Charedim in Israel are beginning to realize this as they are leaving Kollel in greater numbers and beginning to enter the workforce. Many of them seek the education and training required to enable them to better support their families.
Most of them are able to catch up to their non Charedi counterparts who have had the advantage of getting a good secular education (of which they have none). Unfortunately many of them can’t catch up, and therefore are relegated to dead end jobs that don’t pay much.
What about philanthropy? Is there not enough wealth among Charedi Jews to help solve the problem? Are there not many multi millionaires and even billionaires that can come up with the necessary funds to help sustain them – and thereby enabling them to stay in Kollel longer?
I don’t know. But my guess is that there aren’t anywhere near enough. But even if there are, there will not be a parallel exponential growth of philanthropy dollars to exponential growth of the Charedi population itself. It is also an unfortunate fact of life that some philanthropy dollars are sourced in legally questionable business enterprises.
Which brings me back to Rafi’s post. Therein he describes the financial plight of one Kollel system that may be a harbinger for the future of other Kollels:
The chain of kollels in Israel led by Rabbi Weissbord has been in big trouble for a long time. They have not paid their avreichim for 10 months. Some kollels have closed, some avreichim have started to leave their kollels for other places…
A week or so ago it was announced that Rav Shteinman helped bail Weissbord out and helped find a donor to cover all his debt and pay the avreichim what he owes. it was hailed in the Haredi media as a tremendous salvation and a miracle. (emphasis added)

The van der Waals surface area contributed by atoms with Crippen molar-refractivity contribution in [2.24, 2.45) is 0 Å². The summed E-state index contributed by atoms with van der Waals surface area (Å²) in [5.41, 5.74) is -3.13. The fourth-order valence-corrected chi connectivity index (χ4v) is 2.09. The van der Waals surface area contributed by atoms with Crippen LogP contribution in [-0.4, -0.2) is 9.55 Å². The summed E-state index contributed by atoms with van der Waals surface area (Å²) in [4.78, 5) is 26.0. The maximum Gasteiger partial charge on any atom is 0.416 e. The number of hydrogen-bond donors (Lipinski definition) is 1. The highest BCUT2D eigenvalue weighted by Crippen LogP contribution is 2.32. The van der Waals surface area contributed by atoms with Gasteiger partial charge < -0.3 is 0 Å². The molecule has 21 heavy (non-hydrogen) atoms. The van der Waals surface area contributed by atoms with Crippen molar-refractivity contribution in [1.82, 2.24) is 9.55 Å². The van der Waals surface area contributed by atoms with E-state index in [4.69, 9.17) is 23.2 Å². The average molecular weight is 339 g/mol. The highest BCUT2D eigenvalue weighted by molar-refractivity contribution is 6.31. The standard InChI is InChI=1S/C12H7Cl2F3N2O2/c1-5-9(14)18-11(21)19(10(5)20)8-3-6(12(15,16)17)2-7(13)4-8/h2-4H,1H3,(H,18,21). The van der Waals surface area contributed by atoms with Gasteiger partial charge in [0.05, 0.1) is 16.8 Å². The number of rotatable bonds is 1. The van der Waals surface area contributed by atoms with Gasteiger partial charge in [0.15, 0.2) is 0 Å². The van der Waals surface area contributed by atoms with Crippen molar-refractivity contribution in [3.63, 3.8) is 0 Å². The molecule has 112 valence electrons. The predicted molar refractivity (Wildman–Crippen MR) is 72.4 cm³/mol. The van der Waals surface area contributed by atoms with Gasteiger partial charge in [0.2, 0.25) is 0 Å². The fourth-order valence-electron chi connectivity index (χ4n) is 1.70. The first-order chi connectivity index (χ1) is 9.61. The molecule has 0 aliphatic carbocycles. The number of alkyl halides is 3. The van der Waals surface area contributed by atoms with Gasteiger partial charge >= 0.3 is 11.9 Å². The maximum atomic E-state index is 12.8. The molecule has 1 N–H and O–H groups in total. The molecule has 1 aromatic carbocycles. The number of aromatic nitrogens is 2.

A source of Rafi’s involved with that Kollel reported the following:
A day or two later they were told the money has been held up in the USA on suspicion of money laundering. This guy wired all the money (about $4,500,000) in one shot and it was stopped…
(He) also tells me that the kollel is still in trouble because while this, even if the money ever gets released and comes through, will cover the debts from the past, they have no idea how he will pay their stipends in the coming months.
Ein Somchin Al HaNeis. Relying on miracles is not the way Jews are supposed to lead their lives. That this ‘miracle’ is now under a cloud – and will not even help sustain these Avrecihim even if that cloud is removed is surely a demonstration of this principle.
Unless and until the Charedi rabbinic leadership relents and finally allows some form of preparation for the workplace to take place in their schools (as most of the Charedi schools in America do)… and changes their attitude to a more favorable one about working for a living, this problem will only get worse. Relying on centenarian rabbis (no matter how great those rabbis are) to put in a good word with God may be a legitimate means of seeking miraculous relief. Prayer certainly helps. But it should certainly not be relied upon as a solution for the future.